At the 75th anniversary of the United Nations, the UN Security Council is faced with difficult questions about its efficacy, relevance and legitimacy. The leading powers and the permanent members (P5) of the Security Council – China, France, Russia, the UK and the USA – are drawn into a heavy contest over the world order. Power lines are (to be) drawn in an increasingly digital, interconnected and multi-stakeholder society. So far, despite the language from heads of states, global media houses and from leaders of international organizations including NATO and the UN, none of the P5 countries have brought cyber to the UNSC. Other countries – for instance, Lithuania and the Netherlands – have considered introducing cybersecurity issues in the Council, but no action has followed. One of the most recent members-elect, Estonia, has pledged to take the issue up.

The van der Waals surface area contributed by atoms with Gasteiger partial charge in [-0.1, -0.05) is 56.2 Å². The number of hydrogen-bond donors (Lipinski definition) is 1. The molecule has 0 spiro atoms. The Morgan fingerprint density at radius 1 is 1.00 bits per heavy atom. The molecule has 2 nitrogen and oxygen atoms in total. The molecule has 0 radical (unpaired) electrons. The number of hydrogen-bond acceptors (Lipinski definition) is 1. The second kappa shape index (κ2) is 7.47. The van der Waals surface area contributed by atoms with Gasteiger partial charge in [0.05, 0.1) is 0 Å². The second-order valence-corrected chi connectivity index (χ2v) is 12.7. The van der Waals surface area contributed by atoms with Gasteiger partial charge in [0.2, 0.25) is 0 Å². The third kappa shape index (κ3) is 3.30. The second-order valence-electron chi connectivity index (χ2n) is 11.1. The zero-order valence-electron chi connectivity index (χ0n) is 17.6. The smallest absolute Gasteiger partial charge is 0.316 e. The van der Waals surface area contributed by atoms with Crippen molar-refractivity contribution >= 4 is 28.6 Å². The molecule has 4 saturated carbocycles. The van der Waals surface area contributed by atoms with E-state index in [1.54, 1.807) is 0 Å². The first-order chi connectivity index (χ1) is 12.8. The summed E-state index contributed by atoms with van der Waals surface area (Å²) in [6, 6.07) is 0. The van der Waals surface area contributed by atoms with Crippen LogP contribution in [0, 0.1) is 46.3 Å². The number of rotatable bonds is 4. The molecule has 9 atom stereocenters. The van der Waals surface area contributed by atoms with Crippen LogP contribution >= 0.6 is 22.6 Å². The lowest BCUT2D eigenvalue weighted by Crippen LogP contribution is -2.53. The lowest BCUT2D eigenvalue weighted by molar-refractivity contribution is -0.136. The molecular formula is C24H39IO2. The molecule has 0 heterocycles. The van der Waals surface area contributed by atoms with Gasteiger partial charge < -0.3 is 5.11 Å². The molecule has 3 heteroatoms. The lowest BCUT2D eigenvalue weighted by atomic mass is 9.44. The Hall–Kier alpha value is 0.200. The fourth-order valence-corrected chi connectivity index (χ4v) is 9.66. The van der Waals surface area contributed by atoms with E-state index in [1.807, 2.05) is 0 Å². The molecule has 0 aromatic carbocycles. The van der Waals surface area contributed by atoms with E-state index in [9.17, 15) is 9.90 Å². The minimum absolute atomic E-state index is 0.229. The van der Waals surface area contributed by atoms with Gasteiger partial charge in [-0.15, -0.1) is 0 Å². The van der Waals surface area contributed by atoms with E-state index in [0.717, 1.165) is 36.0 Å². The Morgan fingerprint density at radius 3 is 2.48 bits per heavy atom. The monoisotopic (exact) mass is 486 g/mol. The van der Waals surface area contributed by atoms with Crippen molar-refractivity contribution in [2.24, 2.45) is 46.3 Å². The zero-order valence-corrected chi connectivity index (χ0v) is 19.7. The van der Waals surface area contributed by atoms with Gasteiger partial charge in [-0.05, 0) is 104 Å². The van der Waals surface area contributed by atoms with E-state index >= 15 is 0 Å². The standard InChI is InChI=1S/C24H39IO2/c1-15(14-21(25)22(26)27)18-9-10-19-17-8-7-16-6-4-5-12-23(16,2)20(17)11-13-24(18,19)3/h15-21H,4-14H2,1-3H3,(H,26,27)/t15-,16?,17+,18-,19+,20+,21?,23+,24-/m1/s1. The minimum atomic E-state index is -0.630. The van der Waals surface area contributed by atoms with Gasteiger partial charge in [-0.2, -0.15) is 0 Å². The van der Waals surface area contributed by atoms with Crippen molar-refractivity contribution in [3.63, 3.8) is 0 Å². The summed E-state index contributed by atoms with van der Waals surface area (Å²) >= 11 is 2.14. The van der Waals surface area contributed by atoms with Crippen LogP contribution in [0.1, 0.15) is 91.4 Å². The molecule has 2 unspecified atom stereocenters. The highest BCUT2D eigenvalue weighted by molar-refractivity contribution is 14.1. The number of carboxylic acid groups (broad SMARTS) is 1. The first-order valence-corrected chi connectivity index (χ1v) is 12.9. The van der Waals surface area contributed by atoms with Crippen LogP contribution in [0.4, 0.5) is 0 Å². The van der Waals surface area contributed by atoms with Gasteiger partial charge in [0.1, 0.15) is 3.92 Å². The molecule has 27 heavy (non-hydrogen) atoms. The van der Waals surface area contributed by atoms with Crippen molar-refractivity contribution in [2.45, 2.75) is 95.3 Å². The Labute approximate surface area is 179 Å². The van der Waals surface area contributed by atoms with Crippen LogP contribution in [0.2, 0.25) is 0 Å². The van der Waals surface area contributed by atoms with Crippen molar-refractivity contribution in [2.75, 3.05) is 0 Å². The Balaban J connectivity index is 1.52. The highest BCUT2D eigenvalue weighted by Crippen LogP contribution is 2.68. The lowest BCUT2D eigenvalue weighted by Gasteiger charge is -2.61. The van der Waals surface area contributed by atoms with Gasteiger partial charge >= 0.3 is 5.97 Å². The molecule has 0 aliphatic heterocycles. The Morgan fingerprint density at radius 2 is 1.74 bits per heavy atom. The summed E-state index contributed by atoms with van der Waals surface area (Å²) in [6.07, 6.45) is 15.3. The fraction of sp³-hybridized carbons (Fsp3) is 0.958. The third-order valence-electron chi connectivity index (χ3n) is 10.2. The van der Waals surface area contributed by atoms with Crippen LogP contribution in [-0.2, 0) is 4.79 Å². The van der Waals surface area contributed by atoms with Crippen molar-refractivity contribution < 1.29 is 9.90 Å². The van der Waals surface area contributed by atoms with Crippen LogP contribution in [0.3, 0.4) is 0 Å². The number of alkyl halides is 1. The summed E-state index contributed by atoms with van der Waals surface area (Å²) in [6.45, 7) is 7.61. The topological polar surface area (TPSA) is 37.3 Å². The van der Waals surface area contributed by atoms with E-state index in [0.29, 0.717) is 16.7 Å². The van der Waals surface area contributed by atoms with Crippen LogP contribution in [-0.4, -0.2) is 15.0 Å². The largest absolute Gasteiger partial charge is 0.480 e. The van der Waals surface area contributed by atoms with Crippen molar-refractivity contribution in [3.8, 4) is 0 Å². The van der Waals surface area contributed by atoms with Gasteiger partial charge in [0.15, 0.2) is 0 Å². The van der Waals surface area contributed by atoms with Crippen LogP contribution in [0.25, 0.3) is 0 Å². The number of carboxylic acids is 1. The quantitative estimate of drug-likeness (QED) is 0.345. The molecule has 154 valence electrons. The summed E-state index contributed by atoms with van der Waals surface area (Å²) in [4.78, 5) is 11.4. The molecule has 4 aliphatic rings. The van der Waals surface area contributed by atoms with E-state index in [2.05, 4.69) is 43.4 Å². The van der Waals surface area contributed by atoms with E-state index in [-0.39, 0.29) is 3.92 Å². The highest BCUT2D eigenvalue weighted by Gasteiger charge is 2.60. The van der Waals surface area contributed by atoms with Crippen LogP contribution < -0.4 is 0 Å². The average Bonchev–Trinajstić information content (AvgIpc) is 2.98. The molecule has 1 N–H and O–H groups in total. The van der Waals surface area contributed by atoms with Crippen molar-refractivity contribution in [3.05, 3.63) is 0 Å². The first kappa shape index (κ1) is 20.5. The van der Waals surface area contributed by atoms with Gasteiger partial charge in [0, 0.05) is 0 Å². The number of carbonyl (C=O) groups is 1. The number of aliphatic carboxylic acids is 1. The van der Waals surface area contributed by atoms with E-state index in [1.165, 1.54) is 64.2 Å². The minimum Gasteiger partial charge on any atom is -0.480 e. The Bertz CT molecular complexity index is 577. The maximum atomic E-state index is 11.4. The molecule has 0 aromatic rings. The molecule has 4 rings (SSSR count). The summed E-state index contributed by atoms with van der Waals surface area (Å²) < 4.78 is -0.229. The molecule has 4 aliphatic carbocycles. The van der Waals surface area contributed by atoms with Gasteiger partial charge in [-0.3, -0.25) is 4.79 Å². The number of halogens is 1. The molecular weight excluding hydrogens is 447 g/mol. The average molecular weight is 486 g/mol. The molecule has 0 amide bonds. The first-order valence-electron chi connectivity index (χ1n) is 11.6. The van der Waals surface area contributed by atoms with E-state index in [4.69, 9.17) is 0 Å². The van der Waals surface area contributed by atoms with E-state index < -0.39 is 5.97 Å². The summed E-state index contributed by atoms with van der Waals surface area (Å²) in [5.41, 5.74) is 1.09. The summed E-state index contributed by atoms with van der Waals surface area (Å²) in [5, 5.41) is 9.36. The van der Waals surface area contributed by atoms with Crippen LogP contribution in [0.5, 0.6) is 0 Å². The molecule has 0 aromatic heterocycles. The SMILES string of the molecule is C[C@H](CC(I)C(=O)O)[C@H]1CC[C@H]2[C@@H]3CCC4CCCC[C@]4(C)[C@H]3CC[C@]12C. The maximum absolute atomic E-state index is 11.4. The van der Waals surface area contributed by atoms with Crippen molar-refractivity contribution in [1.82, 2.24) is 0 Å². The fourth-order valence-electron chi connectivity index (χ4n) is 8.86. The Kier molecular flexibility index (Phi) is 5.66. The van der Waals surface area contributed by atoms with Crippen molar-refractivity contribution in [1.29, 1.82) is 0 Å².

To stay relevant and act up on its responsibility for international peace and security, the Security Council will have to establish itself vis-à-vis cyber issues. The goal of this chapter in the Routledge handbook of International Cybersecurity is to examine why and how. To what extent do questions pertaining to digital threats and cybersecurity fall within the mandate of the Council and what could it address given the politically tense times among the P5?
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